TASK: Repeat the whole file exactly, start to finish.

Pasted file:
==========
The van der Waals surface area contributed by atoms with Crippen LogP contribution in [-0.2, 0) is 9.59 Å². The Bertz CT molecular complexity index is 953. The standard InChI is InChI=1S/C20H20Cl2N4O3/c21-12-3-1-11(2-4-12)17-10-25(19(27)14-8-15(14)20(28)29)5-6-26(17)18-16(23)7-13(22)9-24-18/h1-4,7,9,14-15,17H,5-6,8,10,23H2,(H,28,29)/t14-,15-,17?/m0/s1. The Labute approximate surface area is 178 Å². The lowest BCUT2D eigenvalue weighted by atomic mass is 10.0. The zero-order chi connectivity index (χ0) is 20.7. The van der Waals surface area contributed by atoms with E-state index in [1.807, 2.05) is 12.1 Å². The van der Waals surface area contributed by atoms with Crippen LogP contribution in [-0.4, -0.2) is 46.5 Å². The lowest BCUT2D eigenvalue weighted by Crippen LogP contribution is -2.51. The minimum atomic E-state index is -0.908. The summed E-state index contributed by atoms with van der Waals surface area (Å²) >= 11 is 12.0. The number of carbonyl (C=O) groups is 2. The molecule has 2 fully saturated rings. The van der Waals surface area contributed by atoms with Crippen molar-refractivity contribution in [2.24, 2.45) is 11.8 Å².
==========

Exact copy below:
The van der Waals surface area contributed by atoms with Crippen LogP contribution in [-0.2, 0) is 9.59 Å². The Bertz CT molecular complexity index is 953. The standard InChI is InChI=1S/C20H20Cl2N4O3/c21-12-3-1-11(2-4-12)17-10-25(19(27)14-8-15(14)20(28)29)5-6-26(17)18-16(23)7-13(22)9-24-18/h1-4,7,9,14-15,17H,5-6,8,10,23H2,(H,28,29)/t14-,15-,17?/m0/s1. The Labute approximate surface area is 178 Å². The lowest BCUT2D eigenvalue weighted by atomic mass is 10.0. The zero-order chi connectivity index (χ0) is 20.7. The van der Waals surface area contributed by atoms with E-state index in [1.807, 2.05) is 12.1 Å². The van der Waals surface area contributed by atoms with Crippen LogP contribution in [-0.4, -0.2) is 46.5 Å². The lowest BCUT2D eigenvalue weighted by Crippen LogP contribution is -2.51. The minimum atomic E-state index is -0.908. The summed E-state index contributed by atoms with van der Waals surface area (Å²) >= 11 is 12.0. The number of carbonyl (C=O) groups is 2. The molecule has 2 fully saturated rings. The van der Waals surface area contributed by atoms with Crippen molar-refractivity contribution in [2.24, 2.45) is 11.8 Å².